The NSW Government has a critical responsibility in acting to prevent and respond adequately to sexual violence in educational communities, and to listen to and take extremely seriously the perspective of students on this issue. The NSW Government has a responsibility to oversee public educational institutions, and to enact sanctions when they fail to provide safe campuses for students.
Students have been voicing their stories, their struggles and their concerns on these issues for decades, and must no longer be ignored by university administrations or governments.
We, as student representatives, have been listening to students’ experiences of sexual violence, of institutional cover-ups, of inadequate prevention and support, for many years. As a result, we believe that the following must be done as a minimum, or else the NSW Government is failing to fulfill its responsibility to its constituents in the university community.
No less can be done than:
- Legislating and mandating on a State level the implementation of a Sexual Misconduct Action Plan in universities. This must contain as a baseline:
a. Standardised and comprehensive behavioural definitions of sexual assault and sexual harassment
b. Standardised and comprehensive reporting procedures that contain clear disciplinary consequences for offenders, within the scope of universities’ powers
c. Mandated availability of academic, legal, financial and housing support to survivors
d. Mandated intersectional consent, respect and bystander training for all university and college staff, as well as students. This training must be based on best-practice, evidence-based standards that have been established through research, such as Professor Moira Carmody’s ‘Sex and Ethics’ program.
e. Mandated physical and virtual on-campus services for reporting and support, which include trauma-specialist counselling staff. These services must be clearly promoted and accessible to culturally and linguistically diverse students and international students.
Universities may add extra support or prevention measures, but this minimum standard must be legislated and enforced.
These measures must be publicised and information about them widely distributed, not just on a website or mentioned in a single induction presentation, but reaffirmed on campus and within classrooms and residences on a continual basis, with the same rigour with which plagiarism procedures are enforced and disseminated.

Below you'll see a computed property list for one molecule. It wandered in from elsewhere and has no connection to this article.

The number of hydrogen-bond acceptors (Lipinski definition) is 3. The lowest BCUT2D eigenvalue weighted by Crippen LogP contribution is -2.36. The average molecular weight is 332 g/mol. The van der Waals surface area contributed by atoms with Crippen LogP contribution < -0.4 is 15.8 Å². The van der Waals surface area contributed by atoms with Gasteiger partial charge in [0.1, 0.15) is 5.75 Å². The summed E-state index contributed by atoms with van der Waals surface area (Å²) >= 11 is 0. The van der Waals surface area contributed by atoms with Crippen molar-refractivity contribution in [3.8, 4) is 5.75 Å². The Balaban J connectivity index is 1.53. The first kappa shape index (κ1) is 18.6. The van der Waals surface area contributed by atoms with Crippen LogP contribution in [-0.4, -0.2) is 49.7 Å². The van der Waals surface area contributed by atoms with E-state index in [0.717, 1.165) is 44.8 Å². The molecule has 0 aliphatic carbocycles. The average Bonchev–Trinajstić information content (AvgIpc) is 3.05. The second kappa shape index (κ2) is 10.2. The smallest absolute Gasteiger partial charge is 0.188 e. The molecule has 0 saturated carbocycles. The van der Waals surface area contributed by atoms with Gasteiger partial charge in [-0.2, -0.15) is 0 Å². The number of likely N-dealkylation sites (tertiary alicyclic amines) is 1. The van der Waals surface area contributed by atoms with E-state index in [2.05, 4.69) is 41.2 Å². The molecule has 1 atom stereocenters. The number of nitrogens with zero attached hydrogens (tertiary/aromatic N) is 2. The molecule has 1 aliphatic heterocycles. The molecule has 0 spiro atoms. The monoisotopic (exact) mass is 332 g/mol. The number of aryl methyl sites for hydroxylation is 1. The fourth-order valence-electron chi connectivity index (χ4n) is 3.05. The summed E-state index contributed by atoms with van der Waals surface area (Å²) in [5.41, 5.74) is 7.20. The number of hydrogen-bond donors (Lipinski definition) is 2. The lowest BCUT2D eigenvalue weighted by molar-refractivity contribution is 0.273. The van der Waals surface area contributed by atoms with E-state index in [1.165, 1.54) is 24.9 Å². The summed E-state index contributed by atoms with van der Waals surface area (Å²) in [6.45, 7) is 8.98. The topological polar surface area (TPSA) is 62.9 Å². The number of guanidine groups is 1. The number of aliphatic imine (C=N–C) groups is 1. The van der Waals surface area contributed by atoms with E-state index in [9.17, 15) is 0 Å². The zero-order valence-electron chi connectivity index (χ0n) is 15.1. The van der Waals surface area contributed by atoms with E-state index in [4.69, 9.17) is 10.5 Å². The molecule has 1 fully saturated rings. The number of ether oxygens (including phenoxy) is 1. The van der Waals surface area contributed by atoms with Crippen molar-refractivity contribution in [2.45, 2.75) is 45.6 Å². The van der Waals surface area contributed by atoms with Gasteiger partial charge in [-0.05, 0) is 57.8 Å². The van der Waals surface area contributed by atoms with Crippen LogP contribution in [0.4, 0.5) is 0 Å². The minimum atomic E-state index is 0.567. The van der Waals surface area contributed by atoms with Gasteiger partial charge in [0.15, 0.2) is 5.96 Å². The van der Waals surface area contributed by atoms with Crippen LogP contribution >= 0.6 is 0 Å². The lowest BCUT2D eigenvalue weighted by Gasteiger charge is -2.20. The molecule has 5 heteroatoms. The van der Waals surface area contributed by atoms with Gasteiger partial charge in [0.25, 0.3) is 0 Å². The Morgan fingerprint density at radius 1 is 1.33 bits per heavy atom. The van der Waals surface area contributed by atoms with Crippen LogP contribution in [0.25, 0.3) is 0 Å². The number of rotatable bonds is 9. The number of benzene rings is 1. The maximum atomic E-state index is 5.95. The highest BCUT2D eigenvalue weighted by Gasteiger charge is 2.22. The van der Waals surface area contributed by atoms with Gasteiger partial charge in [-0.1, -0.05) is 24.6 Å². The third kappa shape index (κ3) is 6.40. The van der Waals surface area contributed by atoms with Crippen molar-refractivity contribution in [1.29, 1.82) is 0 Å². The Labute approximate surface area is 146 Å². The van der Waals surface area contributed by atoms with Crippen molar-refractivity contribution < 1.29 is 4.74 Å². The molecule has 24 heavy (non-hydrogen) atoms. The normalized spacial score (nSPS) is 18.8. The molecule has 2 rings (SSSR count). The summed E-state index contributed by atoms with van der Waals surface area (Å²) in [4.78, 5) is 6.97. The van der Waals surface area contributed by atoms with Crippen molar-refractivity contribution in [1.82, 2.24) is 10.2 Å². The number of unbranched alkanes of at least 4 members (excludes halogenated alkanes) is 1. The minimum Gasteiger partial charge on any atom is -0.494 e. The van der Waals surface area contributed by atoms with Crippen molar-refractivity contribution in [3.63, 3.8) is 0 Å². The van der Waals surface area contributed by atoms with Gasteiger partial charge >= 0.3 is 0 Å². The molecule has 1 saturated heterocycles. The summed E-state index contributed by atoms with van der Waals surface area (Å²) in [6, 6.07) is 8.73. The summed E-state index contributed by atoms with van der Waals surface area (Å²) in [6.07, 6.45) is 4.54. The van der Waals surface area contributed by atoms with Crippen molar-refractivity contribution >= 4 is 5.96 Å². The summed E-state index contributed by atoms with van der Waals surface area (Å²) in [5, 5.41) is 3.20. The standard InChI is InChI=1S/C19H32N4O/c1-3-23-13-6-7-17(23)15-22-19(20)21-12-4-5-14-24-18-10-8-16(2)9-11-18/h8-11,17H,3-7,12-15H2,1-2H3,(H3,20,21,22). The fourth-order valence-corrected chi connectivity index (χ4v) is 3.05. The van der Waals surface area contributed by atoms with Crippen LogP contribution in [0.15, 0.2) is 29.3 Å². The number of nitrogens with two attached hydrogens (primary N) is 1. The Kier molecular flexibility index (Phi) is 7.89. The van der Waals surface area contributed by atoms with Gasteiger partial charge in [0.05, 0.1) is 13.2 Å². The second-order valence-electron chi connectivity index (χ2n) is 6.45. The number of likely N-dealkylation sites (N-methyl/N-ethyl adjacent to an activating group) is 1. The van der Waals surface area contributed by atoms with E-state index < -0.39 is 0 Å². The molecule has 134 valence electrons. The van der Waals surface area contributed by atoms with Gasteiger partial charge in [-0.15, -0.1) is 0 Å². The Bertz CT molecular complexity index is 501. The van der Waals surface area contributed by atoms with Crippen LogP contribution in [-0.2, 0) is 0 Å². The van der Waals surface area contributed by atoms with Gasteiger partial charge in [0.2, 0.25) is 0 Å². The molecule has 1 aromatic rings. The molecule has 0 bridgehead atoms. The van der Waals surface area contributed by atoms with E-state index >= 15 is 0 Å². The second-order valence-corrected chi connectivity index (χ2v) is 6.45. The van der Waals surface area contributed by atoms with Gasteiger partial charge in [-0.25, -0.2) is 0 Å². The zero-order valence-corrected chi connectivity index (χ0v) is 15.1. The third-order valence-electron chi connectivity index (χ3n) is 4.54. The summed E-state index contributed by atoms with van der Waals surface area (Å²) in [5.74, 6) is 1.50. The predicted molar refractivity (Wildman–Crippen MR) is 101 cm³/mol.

2. A comprehensive review of the NSW Parliamentary Acts under which private colleges operate. Given ongoing reports of the high incidence of misogyny and sexual assault within these institutions, the NSW Government should review the legislation under which they operate, and consider whether these institutions have a place within our educational communities. In order to address education inequality, we recommend on-campus accommodation are affordable and run on a needs basis. In particular, it should be ensured that colleges and other residential accommodation services comply with university policies around sexual misconduct, and that disclosures or reports of sexual assault made to staff at the residence are reported to university administration. Such reports must be de-identified unless survivors consent to their name being included.
3. (Pressure from the NSW State Government calling on the Federal Government to) Establish a Federal complaints and compliance mechanism, such as that established under Title IX in the USA.
We note that the Higher Education Standards Framework (Threshold Standards) 2015 (Cth) and the National Code of Practice for Registration Authorities and Providers of Education and Training to Overseas Students 2007 may constitute such a mechanism – however, they are currently not accessible for survivors or advocates to make complaints about university mishandling of sexual misconduct. The Federal Government must strengthen these avenues to make them effective vehicles for holding universities accountable.
4. (Pressure from the NSW State Government calling on the Federal Government to)
Establish a national 1800 hotline that deals specifically with sexual misconduct within the past or present university community – dealing with both current and historical reports. This hotline should be operated by Rape & Domestic Violence Services Australia, the nationally recognised expert body in trauma-specialist counselling.
In addition to specific policies and services addressing sexual misconduct, there must also be additional changes to the landscape at university and prior educational institutions, as well as the response and support framework for survivors within the community. This includes but is not limited to:
- A real tackling of the culture of university colleges – a commitment to affordable on campus housing for those who need it, and the discontinuation of institutions with elitist and misogynistic cultures.
- The reinstatement of State Government funding that has been cut from refuge shelters, particularly women’s refuges, as well as sexual assault and counselling services.
- (Recognising the intersectional impact of sexual violence upon different communities)
Commitment to immediately fund the Safe Schools program in full, in its original iteration.
- Implementation of evidence-based respectful relationship and consent education in primary and secondary schools.
Further detail on the above recommendations can be found in End Rape on Campus Australia’s 2017 report, ‘Connecting the Dots: Understanding sexual assault in university communities’ (available online here).
Sydney University Postgraduate
Sydney University Postgraduate
University of Sydney SRC
Ambassador, End Rape on Campus Australia
2016 Women’s Officer, USyd SR